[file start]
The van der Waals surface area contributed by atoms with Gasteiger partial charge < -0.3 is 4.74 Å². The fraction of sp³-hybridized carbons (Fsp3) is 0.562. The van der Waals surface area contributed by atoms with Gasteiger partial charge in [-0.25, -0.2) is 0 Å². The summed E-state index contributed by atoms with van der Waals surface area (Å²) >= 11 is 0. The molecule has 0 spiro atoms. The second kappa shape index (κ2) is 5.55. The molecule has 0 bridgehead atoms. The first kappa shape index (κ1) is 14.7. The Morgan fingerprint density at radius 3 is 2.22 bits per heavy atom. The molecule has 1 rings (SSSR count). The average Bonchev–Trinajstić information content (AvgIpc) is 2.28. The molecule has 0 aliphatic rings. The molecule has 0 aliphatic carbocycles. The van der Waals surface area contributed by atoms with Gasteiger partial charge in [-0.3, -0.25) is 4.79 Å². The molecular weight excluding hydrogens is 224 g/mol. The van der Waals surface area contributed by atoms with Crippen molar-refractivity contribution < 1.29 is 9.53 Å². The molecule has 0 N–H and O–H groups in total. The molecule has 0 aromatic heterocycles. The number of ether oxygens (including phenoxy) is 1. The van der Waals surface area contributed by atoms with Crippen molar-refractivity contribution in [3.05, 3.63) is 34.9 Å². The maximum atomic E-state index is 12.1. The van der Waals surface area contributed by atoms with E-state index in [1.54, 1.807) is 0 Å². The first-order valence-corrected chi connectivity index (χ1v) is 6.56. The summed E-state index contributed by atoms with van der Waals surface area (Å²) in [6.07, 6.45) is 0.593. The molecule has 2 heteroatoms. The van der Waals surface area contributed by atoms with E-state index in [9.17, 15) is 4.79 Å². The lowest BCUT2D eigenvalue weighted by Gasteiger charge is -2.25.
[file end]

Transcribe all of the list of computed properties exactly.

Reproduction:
The van der Waals surface area contributed by atoms with Gasteiger partial charge < -0.3 is 4.74 Å². The fraction of sp³-hybridized carbons (Fsp3) is 0.562. The van der Waals surface area contributed by atoms with Gasteiger partial charge in [-0.25, -0.2) is 0 Å². The summed E-state index contributed by atoms with van der Waals surface area (Å²) >= 11 is 0. The molecule has 0 spiro atoms. The second kappa shape index (κ2) is 5.55. The molecule has 0 bridgehead atoms. The first kappa shape index (κ1) is 14.7. The Morgan fingerprint density at radius 3 is 2.22 bits per heavy atom. The molecule has 1 rings (SSSR count). The average Bonchev–Trinajstić information content (AvgIpc) is 2.28. The molecule has 0 aliphatic rings. The molecule has 0 aliphatic carbocycles. The van der Waals surface area contributed by atoms with Gasteiger partial charge in [-0.3, -0.25) is 4.79 Å². The molecular weight excluding hydrogens is 224 g/mol. The van der Waals surface area contributed by atoms with Crippen molar-refractivity contribution < 1.29 is 9.53 Å². The molecule has 0 N–H and O–H groups in total. The molecule has 0 aromatic heterocycles. The number of ether oxygens (including phenoxy) is 1. The van der Waals surface area contributed by atoms with Crippen molar-refractivity contribution in [3.05, 3.63) is 34.9 Å². The maximum atomic E-state index is 12.1. The van der Waals surface area contributed by atoms with E-state index in [1.54, 1.807) is 0 Å². The first-order valence-corrected chi connectivity index (χ1v) is 6.56. The summed E-state index contributed by atoms with van der Waals surface area (Å²) in [6.07, 6.45) is 0.593. The molecule has 2 heteroatoms. The van der Waals surface area contributed by atoms with E-state index in [9.17, 15) is 4.79 Å². The lowest BCUT2D eigenvalue weighted by Gasteiger charge is -2.25.